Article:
Dangerous Exodus: Kids Leave Central America For North Texas -- And They Need Legal Help

Mar 28, 2014

All week, NPR has reported on life along the U.S.-Mexico border. In his commentary, William Holston focuses on one particular group of immigrants growing in number in North Texas.

What’s the most dangerous activity you experienced as a child? Most of us rarely faced anything worse than a swimming pool. But children in Central America face danger in their lives every day, and that has resulted in an exodus of kids to the United States. Many come to North Texas.

In fiscal year 2012, 13,000 children were apprehended at the border. That number jumped to over 24,000 last year. Ninety-five percent of these children are from El Salvador, Guatemala and Honduras. One primary factor forcing children to make the dangerous thousand-mile journey to the U.S. is generalized violence and a corresponding break down in the rule of law. Much of that violence is related to violent street gangs, such as the Mara Salvatrucha. The gangs seek to recruit teenagers for their criminal enterprises.  

Kevin Appleby is a director of the Committee on Migration of the United States Conference of Catholic Bishops. He says: “These children defy common perceptions of migration in this hemisphere. They are akin to refugees in Africa fleeing civil war.”

Human Rights Initiative of North Texas has represented many of these children. In one year, our program to serve the legal needs of unaccompanied immigrant children tripled. Some of the kids want to come to Dallas because they have a parent here. The trip is long and perilous. Usually, they are apprehended at the border, and placed in the custody of the Office of Refugee Resettlement. ORR seeks to reunite the children with their parents, if one can be found.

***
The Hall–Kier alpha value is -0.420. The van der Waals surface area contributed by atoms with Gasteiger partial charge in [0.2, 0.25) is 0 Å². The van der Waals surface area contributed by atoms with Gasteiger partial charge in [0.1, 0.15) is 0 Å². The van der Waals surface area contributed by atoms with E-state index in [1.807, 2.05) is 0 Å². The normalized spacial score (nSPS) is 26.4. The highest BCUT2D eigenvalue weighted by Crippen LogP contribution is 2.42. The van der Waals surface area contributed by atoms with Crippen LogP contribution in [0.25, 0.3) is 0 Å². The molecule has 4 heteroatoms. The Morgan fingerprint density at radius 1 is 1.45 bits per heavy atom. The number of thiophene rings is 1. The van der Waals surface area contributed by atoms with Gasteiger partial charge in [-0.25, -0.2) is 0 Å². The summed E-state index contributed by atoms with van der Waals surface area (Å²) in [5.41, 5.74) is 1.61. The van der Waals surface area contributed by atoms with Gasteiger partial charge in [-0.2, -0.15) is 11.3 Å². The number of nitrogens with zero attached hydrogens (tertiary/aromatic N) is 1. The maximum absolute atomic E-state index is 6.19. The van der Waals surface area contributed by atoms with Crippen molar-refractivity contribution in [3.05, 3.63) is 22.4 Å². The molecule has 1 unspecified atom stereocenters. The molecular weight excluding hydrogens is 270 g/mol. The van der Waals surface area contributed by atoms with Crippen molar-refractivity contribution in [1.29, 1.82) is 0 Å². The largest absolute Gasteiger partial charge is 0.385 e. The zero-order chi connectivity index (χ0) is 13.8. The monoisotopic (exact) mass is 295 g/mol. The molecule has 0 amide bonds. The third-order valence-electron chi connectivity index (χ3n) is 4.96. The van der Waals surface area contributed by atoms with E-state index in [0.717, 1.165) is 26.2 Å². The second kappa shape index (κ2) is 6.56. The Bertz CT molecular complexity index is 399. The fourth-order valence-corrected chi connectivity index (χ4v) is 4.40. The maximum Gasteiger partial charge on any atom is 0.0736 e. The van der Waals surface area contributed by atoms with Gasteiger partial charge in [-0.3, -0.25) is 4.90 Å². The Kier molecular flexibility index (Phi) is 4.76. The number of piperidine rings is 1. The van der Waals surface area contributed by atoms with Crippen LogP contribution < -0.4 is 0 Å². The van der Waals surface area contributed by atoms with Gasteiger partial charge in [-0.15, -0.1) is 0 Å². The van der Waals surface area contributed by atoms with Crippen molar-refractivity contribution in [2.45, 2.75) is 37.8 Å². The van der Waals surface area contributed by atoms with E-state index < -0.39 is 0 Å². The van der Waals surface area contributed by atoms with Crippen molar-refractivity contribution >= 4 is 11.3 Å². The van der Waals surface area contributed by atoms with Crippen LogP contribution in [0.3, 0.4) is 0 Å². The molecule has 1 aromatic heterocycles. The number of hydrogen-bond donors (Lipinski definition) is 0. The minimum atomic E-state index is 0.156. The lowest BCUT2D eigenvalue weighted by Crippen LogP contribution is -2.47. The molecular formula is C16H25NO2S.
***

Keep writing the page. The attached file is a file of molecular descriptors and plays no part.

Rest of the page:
In North Texas, the children are housed in a shelter run by  ORR with Catholic Charities of Fort Worth.  Some kids are reunited with family here in North Texas. Others are transferred to wherever a parent can be found in the U.S.

It’s sobering to hear their stories. Often these are good kids who were  trying to go to school and live a normal life. One child recently told me she couldn’t sleep at night in her native Honduras because of gunfire noise.

Carlos was involved in his church and going to school. The Maras sought to recruit him. He refused many times. Ultimately, gang members abducted him, slit his throat and left him for dead. Carlos survived and made his way to Dallas. Volunteer lawyers assisted Carlos in getting a Special Immigrant Juvenile Visa, so he can live here safely and pursue an education. 

If caught at the border, kids are placed in proceedings in Immigration Court. Thankfully, in Dallas, the courts have designated a specific judge to hear children’s cases. But not every child has a lawyer and consequently children appear in court, facing deportation, with no one to represent them. Unlike a criminal case, no attorney is provided for these children.

Unaccompanied minors should have legal counsel. The best interest of the child standard should be applied, and adequate funding should be provided to the Office of Refugee Resettlement for the shelter of these children and protection of their legal rights No child should be sent away to certain danger. Can’t we agree on that at least?

William Holston is president of Human Rights Initiative of North Texas.